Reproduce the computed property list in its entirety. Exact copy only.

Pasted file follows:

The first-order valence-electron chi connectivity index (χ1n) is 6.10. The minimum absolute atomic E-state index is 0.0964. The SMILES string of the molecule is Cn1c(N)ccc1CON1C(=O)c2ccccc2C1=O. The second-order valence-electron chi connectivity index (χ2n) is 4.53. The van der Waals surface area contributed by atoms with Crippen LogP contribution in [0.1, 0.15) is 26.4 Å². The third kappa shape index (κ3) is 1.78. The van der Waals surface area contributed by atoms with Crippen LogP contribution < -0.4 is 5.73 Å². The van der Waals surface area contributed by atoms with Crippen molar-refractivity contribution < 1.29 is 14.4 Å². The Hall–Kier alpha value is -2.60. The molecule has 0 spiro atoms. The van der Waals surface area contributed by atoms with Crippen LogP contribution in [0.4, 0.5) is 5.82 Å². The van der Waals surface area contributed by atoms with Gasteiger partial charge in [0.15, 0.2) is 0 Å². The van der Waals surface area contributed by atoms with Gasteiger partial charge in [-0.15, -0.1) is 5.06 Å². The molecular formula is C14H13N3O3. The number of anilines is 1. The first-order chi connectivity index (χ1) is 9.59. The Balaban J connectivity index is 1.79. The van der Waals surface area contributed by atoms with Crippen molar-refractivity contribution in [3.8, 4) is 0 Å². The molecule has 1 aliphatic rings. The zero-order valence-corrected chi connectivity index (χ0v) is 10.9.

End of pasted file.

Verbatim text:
The first-order valence-electron chi connectivity index (χ1n) is 6.10. The minimum absolute atomic E-state index is 0.0964. The SMILES string of the molecule is Cn1c(N)ccc1CON1C(=O)c2ccccc2C1=O. The second-order valence-electron chi connectivity index (χ2n) is 4.53. The van der Waals surface area contributed by atoms with Crippen LogP contribution in [0.1, 0.15) is 26.4 Å². The third kappa shape index (κ3) is 1.78. The van der Waals surface area contributed by atoms with Crippen LogP contribution < -0.4 is 5.73 Å². The van der Waals surface area contributed by atoms with Crippen molar-refractivity contribution < 1.29 is 14.4 Å². The Hall–Kier alpha value is -2.60. The molecule has 0 spiro atoms. The van der Waals surface area contributed by atoms with Crippen LogP contribution in [0.4, 0.5) is 5.82 Å². The van der Waals surface area contributed by atoms with Gasteiger partial charge in [0.15, 0.2) is 0 Å². The van der Waals surface area contributed by atoms with Gasteiger partial charge in [-0.15, -0.1) is 5.06 Å². The molecular formula is C14H13N3O3. The number of anilines is 1. The first-order chi connectivity index (χ1) is 9.59. The Balaban J connectivity index is 1.79. The van der Waals surface area contributed by atoms with Crippen molar-refractivity contribution in [3.8, 4) is 0 Å². The molecule has 1 aliphatic rings. The zero-order valence-corrected chi connectivity index (χ0v) is 10.9.